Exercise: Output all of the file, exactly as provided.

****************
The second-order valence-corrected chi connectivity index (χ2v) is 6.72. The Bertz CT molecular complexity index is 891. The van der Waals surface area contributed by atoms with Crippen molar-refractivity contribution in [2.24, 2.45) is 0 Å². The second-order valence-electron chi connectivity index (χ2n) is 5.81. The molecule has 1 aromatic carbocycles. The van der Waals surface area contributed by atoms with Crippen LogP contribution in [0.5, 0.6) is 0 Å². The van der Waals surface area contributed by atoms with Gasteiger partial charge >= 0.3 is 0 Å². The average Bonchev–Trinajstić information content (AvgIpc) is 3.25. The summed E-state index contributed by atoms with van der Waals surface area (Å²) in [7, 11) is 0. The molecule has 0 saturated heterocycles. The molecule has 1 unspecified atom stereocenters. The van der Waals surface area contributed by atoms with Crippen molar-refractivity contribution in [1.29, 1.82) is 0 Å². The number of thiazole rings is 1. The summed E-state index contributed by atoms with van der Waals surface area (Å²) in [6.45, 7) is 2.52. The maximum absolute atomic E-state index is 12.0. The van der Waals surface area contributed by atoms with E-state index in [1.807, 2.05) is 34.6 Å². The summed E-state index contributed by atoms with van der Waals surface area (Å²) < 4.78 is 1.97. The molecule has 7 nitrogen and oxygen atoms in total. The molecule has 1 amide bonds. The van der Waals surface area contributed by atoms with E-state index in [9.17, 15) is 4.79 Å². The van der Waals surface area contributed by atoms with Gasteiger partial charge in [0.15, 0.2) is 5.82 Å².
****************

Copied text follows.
The second-order valence-corrected chi connectivity index (χ2v) is 6.72. The Bertz CT molecular complexity index is 891. The van der Waals surface area contributed by atoms with Crippen molar-refractivity contribution in [2.24, 2.45) is 0 Å². The second-order valence-electron chi connectivity index (χ2n) is 5.81. The molecule has 1 aromatic carbocycles. The van der Waals surface area contributed by atoms with Crippen LogP contribution in [0.5, 0.6) is 0 Å². The van der Waals surface area contributed by atoms with Gasteiger partial charge >= 0.3 is 0 Å². The average Bonchev–Trinajstić information content (AvgIpc) is 3.25. The summed E-state index contributed by atoms with van der Waals surface area (Å²) in [7, 11) is 0. The molecule has 0 saturated heterocycles. The molecule has 1 unspecified atom stereocenters. The van der Waals surface area contributed by atoms with Crippen molar-refractivity contribution in [1.29, 1.82) is 0 Å². The number of thiazole rings is 1. The summed E-state index contributed by atoms with van der Waals surface area (Å²) in [6.45, 7) is 2.52. The maximum absolute atomic E-state index is 12.0. The van der Waals surface area contributed by atoms with E-state index in [1.807, 2.05) is 34.6 Å². The summed E-state index contributed by atoms with van der Waals surface area (Å²) < 4.78 is 1.97. The molecule has 7 nitrogen and oxygen atoms in total. The molecule has 1 amide bonds. The van der Waals surface area contributed by atoms with E-state index in [9.17, 15) is 4.79 Å². The van der Waals surface area contributed by atoms with Gasteiger partial charge in [0.15, 0.2) is 5.82 Å².